A total of 26 676 large commercial airliners will be produced during the 15-year time period from 2015 through 2029 in production worth an estimated $4.23 trillion, according to Forecast International.
According to the company’s projections, Airbus and Boeing will together account for nearly 95 percent of this production. This level of dominance means that the large jetliner market will essentially remain a duopoly during the 15-year timeframe, despite some small inroads into the narrowbody segment by companies such as Canada’s Bombardier, China’s COMAC, and Russia’s United Aircraft Corporation (UAC).
The competition between Airbus and Boeing is expected to be close and, indeed, is unusually fierce for dominant manufacturers in a duopolistic market situation. Boeing is forecast to produce 12 594 large airliners during the forecast period, representing 47.2 percent of the market. Airbus is expected to build 12 542 aircraft, a market share of 47 percent, according to Forecast International.
As for the other manufacturers in the market, UAC is projected to build 693 aircraft for a market share of 2.6 percent. UAC production will mostly consist of the new MC-21 narrowbody airliner, but will also include a handful of Il-96s and Tu-204s. Bombardier is expected to produce 540 CS300s, a market share of 2 percent, while COMAC is forecast to build 307 C919s, a share of 1.2 percent.
Forecast International projects that, on a year-to-year basis, production of large commercial jetliners will rise from 2015 through 2020. Annual production is forecast to increase from 1 399 aircraft in 2015 to 1 845 in 2020. A minor cyclical downturn is expected in the 2021-2022 timeframe, with output falling to 1 727 aircraft in 2021 and 1 680 in 2022. However, annual production is projected to resume rising in 2023, and continue increasing through most of the remaining forecast period.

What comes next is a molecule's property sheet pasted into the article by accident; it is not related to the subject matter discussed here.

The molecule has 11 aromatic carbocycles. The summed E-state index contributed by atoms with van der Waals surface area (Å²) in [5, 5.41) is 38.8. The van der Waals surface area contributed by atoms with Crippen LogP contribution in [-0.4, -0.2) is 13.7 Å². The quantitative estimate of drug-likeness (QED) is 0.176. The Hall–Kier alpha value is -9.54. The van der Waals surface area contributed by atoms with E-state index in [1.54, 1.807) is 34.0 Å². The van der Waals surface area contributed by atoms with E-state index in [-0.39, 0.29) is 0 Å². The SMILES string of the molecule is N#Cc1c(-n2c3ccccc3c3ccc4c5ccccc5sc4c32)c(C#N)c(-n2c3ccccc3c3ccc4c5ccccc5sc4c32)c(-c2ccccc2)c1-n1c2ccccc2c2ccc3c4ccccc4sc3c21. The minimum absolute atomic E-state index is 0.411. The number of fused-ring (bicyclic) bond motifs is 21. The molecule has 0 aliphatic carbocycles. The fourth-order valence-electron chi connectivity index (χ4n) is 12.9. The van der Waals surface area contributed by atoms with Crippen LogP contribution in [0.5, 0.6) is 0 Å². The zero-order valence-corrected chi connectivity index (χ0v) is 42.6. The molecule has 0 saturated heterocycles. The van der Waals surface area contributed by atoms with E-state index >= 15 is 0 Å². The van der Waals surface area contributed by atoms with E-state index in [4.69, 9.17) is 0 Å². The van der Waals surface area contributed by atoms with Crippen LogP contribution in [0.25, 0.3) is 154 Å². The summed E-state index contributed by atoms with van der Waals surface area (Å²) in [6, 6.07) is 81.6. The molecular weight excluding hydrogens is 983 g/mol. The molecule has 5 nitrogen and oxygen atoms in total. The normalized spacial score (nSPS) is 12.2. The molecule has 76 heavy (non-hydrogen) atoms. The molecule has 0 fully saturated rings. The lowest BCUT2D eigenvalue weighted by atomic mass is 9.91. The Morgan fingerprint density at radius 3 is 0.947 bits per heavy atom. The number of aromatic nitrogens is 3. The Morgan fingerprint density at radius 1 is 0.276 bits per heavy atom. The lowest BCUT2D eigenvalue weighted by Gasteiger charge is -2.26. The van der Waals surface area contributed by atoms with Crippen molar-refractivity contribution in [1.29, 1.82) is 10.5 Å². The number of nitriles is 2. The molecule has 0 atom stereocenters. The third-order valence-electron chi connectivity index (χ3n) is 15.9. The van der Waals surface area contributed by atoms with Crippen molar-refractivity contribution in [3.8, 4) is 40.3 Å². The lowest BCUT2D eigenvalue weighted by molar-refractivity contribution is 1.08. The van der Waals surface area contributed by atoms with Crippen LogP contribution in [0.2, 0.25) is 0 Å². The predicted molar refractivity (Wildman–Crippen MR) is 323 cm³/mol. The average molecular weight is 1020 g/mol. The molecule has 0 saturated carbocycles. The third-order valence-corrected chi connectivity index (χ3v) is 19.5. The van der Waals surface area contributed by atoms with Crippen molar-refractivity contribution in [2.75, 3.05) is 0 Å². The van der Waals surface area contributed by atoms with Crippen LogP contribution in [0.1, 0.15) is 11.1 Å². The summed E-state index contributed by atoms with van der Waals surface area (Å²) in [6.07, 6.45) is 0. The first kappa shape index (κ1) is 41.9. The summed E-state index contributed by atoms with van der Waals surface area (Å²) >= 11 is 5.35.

Airbus and Boeing have largely set out the outlines of their respective product strategies for the next 15 years. Each has embarked on a complete overhaul of its product line, including development of re-engined versions of their current narrowbody families as well as the introduction of new and upgraded widebody models. Meanwhile, Airbus and Boeing have accumulated large order backlogs that represent eight to nine years’ worth of production at current build rates.
“The huge order backlogs afford Airbus and Boeing considerable flexibility as they strive to adapt to changing market conditions, and provide the two companies with a big margin of error,” said Forecast International senior aerospace analyst Raymond Jaworowski. “The sheer size of the backlogs enables the two manufacturers to raise production rates of fast-selling models while simultaneously overbooking orders and swapping delivery slots as needed among customers.”
In terms of product strategy, the two manufacturers may yet have a countermove or two up their sleeves. Airbus could opt to respond to Boeing’s new 777-9X by increasing the seating density of the A350-1000 or even stretching the -1000 into a new variant. In the middle of the market, Boeing could decide to respond to the Airbus A321LR, a long-range version of the A321neo, with either a long-range version of the 737 MAX 8 or perhaps an all-new aircraft. And, by the end of the forecast period, both Airbus and Boeing will likely be well into development of all-new narrowbody airliners to replace the A320neo and 737 MAX families, respectively, Forecast International said.